If air leakage is minimized, and depressurization is controlled with either a balanced fan or adequate openings for incoming air then it seems reasonable that the amount of depressurization would minimal and the attic fan could be beneficial.
    Arnie Katz's study concluded that (an undefined amount of?) depressurization was enough to increase cooling costs. This assumes that there is a cooling system in place and operating. In a house not running an ac system any air being drawn from the house is being replaced by outdoor air. If the windows are open in the house there is no "cooling penality" to having some air exhausted from through the attic. if late in the afternoon the house temps rise above the outdoor air temps there is actually a cooling benefit. (we hope the amount of air being exhausted through the attic floor is minimal because the house is air sealed).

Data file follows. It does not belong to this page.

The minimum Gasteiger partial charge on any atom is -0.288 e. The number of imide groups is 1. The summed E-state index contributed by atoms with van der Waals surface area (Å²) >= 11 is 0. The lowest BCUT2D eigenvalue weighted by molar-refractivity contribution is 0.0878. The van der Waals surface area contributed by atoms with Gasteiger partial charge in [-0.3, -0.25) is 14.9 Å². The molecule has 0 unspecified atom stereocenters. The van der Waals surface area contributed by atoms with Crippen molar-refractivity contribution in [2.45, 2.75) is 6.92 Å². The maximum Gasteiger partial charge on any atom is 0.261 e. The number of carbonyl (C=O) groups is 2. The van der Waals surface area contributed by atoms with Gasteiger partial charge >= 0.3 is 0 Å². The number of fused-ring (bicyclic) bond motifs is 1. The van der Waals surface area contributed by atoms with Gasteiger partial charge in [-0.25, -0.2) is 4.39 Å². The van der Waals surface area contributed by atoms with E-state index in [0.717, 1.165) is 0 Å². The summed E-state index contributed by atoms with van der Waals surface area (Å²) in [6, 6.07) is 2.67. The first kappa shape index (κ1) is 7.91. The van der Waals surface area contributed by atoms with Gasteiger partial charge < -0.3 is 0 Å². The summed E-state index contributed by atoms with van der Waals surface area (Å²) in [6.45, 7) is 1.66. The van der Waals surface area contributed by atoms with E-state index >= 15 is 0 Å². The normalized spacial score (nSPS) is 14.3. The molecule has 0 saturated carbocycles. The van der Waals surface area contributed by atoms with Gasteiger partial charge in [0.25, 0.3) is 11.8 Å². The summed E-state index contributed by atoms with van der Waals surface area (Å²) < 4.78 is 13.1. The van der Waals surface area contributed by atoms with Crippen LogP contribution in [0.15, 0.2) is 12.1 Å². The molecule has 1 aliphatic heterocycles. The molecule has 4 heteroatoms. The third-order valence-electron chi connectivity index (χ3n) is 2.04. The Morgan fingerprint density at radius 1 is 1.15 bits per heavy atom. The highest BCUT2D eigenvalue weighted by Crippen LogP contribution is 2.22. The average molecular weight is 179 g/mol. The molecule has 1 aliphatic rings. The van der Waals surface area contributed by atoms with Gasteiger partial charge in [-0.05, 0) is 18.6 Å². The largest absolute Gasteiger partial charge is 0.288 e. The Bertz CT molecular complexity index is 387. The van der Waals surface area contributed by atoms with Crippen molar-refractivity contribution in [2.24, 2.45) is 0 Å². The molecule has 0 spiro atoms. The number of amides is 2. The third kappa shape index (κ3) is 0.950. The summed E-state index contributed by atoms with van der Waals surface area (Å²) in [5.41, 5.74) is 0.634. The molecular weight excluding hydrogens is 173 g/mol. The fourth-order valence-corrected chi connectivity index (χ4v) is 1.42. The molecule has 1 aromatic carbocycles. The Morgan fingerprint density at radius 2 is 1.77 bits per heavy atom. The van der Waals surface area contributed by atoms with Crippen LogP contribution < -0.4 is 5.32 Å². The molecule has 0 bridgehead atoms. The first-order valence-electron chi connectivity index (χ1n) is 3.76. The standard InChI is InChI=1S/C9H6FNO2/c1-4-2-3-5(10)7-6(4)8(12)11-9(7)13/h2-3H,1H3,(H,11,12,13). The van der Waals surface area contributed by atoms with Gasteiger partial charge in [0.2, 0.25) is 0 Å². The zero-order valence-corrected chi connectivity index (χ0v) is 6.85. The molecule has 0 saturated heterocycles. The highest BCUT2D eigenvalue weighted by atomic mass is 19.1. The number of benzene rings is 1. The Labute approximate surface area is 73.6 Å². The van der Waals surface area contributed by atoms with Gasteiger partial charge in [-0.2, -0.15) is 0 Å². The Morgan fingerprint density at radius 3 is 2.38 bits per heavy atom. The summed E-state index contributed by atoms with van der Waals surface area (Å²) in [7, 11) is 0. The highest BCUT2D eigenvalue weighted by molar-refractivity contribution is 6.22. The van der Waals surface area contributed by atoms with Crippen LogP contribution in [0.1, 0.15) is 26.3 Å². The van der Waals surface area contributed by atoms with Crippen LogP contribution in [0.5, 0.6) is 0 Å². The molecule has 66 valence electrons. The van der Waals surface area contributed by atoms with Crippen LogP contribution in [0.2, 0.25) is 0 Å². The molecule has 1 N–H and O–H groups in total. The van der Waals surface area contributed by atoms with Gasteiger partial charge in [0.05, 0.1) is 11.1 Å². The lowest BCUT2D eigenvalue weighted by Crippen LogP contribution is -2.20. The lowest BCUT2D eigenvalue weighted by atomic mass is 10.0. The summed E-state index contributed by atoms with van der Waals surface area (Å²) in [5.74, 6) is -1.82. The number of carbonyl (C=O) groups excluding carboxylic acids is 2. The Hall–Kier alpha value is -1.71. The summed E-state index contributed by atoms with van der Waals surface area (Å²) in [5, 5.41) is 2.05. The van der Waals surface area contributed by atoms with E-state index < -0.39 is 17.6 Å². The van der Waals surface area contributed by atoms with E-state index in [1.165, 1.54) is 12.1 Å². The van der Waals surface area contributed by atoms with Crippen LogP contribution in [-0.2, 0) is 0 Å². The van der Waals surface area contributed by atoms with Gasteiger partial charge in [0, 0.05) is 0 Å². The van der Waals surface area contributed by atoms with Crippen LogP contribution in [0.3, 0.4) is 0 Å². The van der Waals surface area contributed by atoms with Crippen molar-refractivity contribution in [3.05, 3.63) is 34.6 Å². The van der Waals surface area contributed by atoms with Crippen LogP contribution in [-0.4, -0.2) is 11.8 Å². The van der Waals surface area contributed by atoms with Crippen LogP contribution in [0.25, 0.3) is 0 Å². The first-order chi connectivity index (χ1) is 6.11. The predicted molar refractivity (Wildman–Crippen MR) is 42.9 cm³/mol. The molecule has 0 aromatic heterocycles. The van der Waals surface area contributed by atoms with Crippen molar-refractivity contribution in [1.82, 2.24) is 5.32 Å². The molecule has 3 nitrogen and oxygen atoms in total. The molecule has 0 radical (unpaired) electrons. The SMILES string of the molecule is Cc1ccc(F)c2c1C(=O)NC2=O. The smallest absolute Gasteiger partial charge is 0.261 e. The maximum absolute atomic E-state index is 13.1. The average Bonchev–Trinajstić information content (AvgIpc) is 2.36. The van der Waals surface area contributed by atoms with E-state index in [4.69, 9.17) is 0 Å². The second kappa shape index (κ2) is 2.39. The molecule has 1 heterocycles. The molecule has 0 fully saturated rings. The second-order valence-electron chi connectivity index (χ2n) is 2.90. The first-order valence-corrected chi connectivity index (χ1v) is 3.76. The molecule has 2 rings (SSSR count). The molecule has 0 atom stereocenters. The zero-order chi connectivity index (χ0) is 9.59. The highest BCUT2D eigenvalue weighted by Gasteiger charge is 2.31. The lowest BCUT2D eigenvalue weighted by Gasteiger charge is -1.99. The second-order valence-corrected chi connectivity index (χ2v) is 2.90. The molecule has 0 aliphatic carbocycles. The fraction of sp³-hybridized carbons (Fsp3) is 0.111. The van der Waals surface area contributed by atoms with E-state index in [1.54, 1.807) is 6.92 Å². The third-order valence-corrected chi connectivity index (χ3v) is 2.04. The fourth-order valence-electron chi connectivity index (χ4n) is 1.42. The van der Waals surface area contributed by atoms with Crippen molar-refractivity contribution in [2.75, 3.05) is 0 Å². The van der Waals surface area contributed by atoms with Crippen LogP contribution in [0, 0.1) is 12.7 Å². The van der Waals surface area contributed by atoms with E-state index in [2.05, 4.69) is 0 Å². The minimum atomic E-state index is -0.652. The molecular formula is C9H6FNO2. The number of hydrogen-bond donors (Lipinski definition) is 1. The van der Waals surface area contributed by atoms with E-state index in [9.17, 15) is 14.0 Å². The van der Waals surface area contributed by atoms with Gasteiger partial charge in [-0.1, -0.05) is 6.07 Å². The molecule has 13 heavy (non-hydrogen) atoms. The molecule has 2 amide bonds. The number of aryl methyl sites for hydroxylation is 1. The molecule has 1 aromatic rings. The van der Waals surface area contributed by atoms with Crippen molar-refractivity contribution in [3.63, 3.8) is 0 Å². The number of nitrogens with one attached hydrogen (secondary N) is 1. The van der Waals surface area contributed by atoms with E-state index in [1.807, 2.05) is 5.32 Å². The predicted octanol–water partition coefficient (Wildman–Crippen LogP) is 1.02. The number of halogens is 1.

If the house without AC running was closing the windows during the day to keep the house cooler, then any air being exhausted to the attic would be replaced by warmer outdoor air, but that warming of the house is tempered by a cooler ceiling.
    You propose the question "who cares how hot the attic is if there is enough insulation in the attic floor?" Insulation can only slow and not stop the energy transfer. Regardless of what the insulation level is, there will be some level of energy transfer from the warmer attic to the cooler house. So everything else being equal, any house would benefit from a cooler attic. In many houses it is impractical to increase the insulation in the attic. (At least when compared to the difficulty/cost of installing an attic fan. Of course the insulation is the better option if possible.).